Contact lenses are a great form of vision correction. Two general categories of contact lenses are soft and rigid gars permeable (RGP). Contact lenses come in different types and colors, and can be used to correct different forms or vision disorders such as Myopia (nearsightedness), Hyperopia (farsightedness), Astigmatism, and Prespyopia (having difficulty when reading things closely).
Advantages about contact lenses: There are approximately 35 million contact lens wearers in the United States. It has been a great vision correction method for people who are looking for alternatives from regular eyeglasses mainly for their flexibility and convenience. The most common advantages we observe from our patients are:
If contact lenses are not properly cared for, it can lead to infection or discomfort (dryness, foreign body sensation, itchiness, etc).
Under the Food and Drug Administration regulation, all contact lenses in the U.S. require a valid prescription. They should be worn, cleaned, and replaced properly as prescribed by professional optometrists. The Ocular Surface Institute is here to educate all of our patients and study participants how to maintain safe, comfortable contact lens wear.
Yes! The University of Houston College of Optometry also offers comprehensive vision care including fitting and prescribing customized contact lenses to patients who are interested in contact lenses. In addition, cosmetic lenses that change eye color or enhance sports performance are also available at the University Eye Institute.
Dry eye disease is generally thought be due to a decrease in tear production or an increase in the evaporation of tears. Tears keep the surface of the eye wet and drains out debri that may fall into the eye, so without the tear film the eye is no longer protected.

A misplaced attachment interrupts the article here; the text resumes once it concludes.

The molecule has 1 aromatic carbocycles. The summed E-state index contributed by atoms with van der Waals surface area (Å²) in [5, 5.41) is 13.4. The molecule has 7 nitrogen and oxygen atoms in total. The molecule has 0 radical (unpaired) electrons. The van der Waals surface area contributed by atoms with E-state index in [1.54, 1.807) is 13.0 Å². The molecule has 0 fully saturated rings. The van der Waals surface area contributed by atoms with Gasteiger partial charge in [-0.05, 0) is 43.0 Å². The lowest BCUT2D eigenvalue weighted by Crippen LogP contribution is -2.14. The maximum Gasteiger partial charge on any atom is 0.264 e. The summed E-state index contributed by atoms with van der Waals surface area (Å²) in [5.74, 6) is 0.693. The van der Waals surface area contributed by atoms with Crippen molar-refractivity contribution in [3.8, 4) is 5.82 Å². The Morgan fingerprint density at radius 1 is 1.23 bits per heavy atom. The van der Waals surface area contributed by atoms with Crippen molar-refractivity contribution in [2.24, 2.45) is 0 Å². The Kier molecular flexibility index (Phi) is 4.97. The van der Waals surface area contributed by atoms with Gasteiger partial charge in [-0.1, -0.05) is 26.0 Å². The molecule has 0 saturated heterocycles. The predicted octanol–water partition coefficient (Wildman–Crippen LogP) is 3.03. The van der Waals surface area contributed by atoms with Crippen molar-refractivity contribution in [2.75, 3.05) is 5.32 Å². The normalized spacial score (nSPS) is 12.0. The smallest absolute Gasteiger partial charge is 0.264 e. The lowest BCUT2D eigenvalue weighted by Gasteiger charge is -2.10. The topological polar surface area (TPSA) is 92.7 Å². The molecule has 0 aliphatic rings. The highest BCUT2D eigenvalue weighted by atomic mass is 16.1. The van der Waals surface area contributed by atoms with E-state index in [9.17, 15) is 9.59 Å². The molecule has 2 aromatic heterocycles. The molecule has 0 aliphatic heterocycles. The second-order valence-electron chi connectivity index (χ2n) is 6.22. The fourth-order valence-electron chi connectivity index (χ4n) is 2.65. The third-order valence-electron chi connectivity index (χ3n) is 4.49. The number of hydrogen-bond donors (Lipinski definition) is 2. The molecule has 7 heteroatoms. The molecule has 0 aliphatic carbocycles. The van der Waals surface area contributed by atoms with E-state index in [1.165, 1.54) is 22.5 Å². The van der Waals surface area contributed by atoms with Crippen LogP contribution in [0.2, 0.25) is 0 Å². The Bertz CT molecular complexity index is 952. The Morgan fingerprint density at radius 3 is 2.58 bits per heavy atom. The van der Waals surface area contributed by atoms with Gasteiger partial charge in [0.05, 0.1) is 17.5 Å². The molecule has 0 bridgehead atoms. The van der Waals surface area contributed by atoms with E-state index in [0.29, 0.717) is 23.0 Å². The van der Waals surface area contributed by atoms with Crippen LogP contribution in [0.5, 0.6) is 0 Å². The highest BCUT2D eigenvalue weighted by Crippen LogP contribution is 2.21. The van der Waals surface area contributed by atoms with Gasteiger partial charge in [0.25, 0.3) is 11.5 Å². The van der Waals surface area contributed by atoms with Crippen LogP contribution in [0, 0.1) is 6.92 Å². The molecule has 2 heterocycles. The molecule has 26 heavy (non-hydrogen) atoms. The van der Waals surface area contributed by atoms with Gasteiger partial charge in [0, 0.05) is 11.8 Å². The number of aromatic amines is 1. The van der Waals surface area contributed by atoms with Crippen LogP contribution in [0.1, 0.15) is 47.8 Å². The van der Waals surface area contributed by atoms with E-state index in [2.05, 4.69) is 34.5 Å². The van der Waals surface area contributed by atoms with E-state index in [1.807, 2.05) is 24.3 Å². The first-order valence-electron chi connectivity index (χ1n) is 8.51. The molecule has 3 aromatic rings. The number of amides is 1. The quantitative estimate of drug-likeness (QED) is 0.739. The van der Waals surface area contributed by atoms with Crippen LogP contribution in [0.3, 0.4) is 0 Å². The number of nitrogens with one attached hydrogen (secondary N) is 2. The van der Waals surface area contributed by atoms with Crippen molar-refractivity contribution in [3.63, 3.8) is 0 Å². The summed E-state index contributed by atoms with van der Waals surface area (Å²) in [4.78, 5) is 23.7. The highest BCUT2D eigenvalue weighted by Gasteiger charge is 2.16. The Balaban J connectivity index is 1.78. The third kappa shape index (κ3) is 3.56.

Dry eye disease can be caused by many different factors. Some examples include hormonal changes due to aging, or living in an environment of low humidity for long periods of time. No matter what the cause of dry eye, a common side effect is irritation of the tissues on the surface of the eye and the glands that produce tears. Certain types of blood cells (white blood cells) that normally travel in your blood stream can pass into irritated eye tissue. These white blood cells help to fight infection and can release inflammatory substances (inflammatory molecules and chemicals) that can damage eye tissues and glands. This may lead to the development of dry eye disease.
Symptoms of dry eye include but are not limited to foreign body sensation, itchiness, irritation, discomfort, blurry vision, pain, and eye fatigue. Mild symptoms may be slightly discomforting, but severe dry eye can be disruptive in every day activities; therefore, catching dryness early is very beneficial.
Yes! The Dry Eye Center (DEC)at the University Eye Institute, which now locates at The Ocular Surface Institute area, is devoted to exceptional clinical care, clinical based research, and therapeutic treatments in tear film disorders. Our doctors utilize state-of-the art technology to analyze the tear film and lacrimal system. Combined with our extensive training and expertise in the diagnosis and treatment of Dry Eye Syndrome, we will co-manage with your primary care physician, sub-specialists and insurance company to provide the best therapy for your specific condition.